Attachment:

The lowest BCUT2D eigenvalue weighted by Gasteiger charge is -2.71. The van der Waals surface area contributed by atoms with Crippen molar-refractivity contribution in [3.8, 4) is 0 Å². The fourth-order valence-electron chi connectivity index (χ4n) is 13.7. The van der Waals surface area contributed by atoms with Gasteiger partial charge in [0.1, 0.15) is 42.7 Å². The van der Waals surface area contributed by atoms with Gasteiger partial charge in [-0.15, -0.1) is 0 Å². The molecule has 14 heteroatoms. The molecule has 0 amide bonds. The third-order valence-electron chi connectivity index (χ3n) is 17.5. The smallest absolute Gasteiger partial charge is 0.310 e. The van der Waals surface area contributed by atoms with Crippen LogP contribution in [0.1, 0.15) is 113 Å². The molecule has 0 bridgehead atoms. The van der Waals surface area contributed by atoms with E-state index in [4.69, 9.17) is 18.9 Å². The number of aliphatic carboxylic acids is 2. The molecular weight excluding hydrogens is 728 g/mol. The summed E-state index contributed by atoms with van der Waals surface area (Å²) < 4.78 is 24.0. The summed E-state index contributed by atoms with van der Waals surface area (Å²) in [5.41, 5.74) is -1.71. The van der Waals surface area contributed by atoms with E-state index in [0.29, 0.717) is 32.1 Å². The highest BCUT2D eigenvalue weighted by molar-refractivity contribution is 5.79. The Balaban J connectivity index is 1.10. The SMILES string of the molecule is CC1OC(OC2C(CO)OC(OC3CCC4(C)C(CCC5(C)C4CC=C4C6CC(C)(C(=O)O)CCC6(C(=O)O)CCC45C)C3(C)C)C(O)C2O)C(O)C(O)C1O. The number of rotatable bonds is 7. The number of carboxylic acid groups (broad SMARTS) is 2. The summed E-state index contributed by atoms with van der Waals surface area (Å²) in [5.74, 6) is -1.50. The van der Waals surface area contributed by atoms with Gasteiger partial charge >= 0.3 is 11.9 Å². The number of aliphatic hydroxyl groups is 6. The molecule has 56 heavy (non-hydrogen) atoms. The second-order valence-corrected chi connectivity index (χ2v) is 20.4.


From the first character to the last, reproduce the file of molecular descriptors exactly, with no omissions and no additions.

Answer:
The lowest BCUT2D eigenvalue weighted by Gasteiger charge is -2.71. The van der Waals surface area contributed by atoms with Crippen molar-refractivity contribution in [3.8, 4) is 0 Å². The fourth-order valence-electron chi connectivity index (χ4n) is 13.7. The van der Waals surface area contributed by atoms with Gasteiger partial charge in [0.1, 0.15) is 42.7 Å². The van der Waals surface area contributed by atoms with Gasteiger partial charge in [-0.15, -0.1) is 0 Å². The molecule has 14 heteroatoms. The molecule has 0 amide bonds. The third-order valence-electron chi connectivity index (χ3n) is 17.5. The smallest absolute Gasteiger partial charge is 0.310 e. The van der Waals surface area contributed by atoms with Crippen LogP contribution in [0.1, 0.15) is 113 Å². The molecule has 0 bridgehead atoms. The van der Waals surface area contributed by atoms with E-state index in [4.69, 9.17) is 18.9 Å². The number of aliphatic carboxylic acids is 2. The molecular weight excluding hydrogens is 728 g/mol. The summed E-state index contributed by atoms with van der Waals surface area (Å²) < 4.78 is 24.0. The summed E-state index contributed by atoms with van der Waals surface area (Å²) in [5.41, 5.74) is -1.71. The van der Waals surface area contributed by atoms with E-state index in [0.29, 0.717) is 32.1 Å². The highest BCUT2D eigenvalue weighted by molar-refractivity contribution is 5.79. The Balaban J connectivity index is 1.10. The SMILES string of the molecule is CC1OC(OC2C(CO)OC(OC3CCC4(C)C(CCC5(C)C4CC=C4C6CC(C)(C(=O)O)CCC6(C(=O)O)CCC45C)C3(C)C)C(O)C2O)C(O)C(O)C1O. The number of rotatable bonds is 7. The number of carboxylic acid groups (broad SMARTS) is 2. The summed E-state index contributed by atoms with van der Waals surface area (Å²) in [5.74, 6) is -1.50. The van der Waals surface area contributed by atoms with Gasteiger partial charge >= 0.3 is 11.9 Å². The number of aliphatic hydroxyl groups is 6. The molecule has 56 heavy (non-hydrogen) atoms. The second-order valence-corrected chi connectivity index (χ2v) is 20.4.